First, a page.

- BBC News: “New Dinosaur Gives Bird Wing Clue”
A new study in Nature tries to answer a question related to how dinosaur hands could have evolved into wing bones in modern birds. From “ancestral” species with five fingers, how could their descendants—other theropod dinosaurs (such as T. rex) and birds—end up with just three?
The question itself is steeped in evolutionary presuppositions, as even “seeing” evolution from five digits to three requires one first to assume evolution has happened. The same goes for imagining that three dinosaur fingers became the distinctly different wing bones in modern birds.
Nonetheless, the Nature study focuses on the discovery of a ceratosaur described as “primitive” (another presupposition-filled word), called Limusaurus inextricabilis. The fossil is missing a fifth digit, while the first is small and contains only one bone. To the reporting scientists, that suggests that ancient dinosaurs lost their first and last digit, with only the middle three surviving in later dinosaurs and birds.
There’s a problem, though. Because each digit contains a specific number of bones, other paleontologists have matched ancestral digits one, two, and three to the three existing digits in other dinosaurs. This fossil appears to be losing digits one and five—rather than four and five—which throws a wrench in that entire hypothesis.
The solution? “Identity shift,” which is described as “shifting patterns of gene expression from one limb or digit to another.” It sounds a bit too convenient to us, especially when the BBC notes that identity shift makes “the conflicting theories of bird hand origin suddenly align.” This is what identity shift is alleged to have allowed:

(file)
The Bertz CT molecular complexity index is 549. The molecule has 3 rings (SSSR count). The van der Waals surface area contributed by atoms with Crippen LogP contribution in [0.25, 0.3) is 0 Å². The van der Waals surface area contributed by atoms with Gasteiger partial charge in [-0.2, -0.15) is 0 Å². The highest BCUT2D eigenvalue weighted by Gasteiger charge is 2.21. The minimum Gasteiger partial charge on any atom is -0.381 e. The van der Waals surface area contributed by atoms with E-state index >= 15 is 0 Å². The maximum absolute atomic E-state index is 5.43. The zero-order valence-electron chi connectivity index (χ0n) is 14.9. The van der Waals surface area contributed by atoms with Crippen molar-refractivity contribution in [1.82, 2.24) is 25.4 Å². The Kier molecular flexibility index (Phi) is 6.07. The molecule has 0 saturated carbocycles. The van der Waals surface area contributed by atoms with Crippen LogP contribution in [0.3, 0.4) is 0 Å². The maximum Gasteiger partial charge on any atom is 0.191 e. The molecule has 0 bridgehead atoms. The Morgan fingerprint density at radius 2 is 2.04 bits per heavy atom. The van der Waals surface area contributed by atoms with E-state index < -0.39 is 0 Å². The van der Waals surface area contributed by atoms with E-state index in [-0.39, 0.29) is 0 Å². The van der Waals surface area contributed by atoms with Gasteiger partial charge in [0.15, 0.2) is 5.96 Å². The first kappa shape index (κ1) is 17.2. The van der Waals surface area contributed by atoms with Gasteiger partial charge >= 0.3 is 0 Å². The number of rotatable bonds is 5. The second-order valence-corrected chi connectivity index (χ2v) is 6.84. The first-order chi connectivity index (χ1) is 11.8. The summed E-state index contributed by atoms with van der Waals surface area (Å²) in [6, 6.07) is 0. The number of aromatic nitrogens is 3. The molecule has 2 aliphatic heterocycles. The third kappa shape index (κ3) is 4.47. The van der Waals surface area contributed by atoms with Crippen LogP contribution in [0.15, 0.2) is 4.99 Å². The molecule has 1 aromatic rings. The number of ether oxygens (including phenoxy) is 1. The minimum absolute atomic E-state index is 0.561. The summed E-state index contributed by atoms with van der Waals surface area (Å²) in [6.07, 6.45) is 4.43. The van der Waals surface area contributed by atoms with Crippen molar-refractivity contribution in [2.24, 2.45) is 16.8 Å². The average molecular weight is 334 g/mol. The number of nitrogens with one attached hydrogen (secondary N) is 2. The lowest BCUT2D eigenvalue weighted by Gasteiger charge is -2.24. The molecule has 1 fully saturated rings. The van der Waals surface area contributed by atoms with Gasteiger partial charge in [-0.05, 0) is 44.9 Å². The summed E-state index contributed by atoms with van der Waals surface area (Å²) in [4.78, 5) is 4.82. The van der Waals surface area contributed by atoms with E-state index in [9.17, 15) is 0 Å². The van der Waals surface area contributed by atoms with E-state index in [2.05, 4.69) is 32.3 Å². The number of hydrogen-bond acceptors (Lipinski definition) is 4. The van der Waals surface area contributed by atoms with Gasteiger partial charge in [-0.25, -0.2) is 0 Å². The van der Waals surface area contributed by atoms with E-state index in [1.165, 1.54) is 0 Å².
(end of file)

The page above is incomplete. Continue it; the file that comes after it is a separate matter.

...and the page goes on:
The third finger is made up of the four phalange bones that the second should have, and it is presumed that the second would lose one bone to become like the first finger that was missing in the fossil.
In this case, the more logical conclusion is that bird and dinosaur kinds were created uniquely for specific functions; this explains the significant differences in anatomy. One evolutionary presupposition seems to be that the Creator couldn’t have used the same number of digits on any two creatures. Without this presupposition, why would it seem strange to find the same number of digits on two creatures?
Also, within the kinds, it is possible that (through mutations, etc.) digits have been lost. Loss of digits (entirely or in part, as with the first digit of Limusaurus) would not prove evolution, but rather show the degenerative result of most mutations.
So, then, when the BBC says that this new fossil “appears to offer a snapshot of evolution,” it’s certainly correct in one sense. To those who assume evolution accounts for the gaps, the fossil can be inserted—thanks to the claim of historical “identity shift”—into a hypothesized (and imagined) lineage.
One other note: LiveScience reports that Limusaurus stood only 5 feet (1.5 m) from nose to tail-end. That reminds us that the average size of dinosaurs was probably similar to a large sheep or bison, posing no difficulty fitting representatives of the dinosaur kinds on the Ark.
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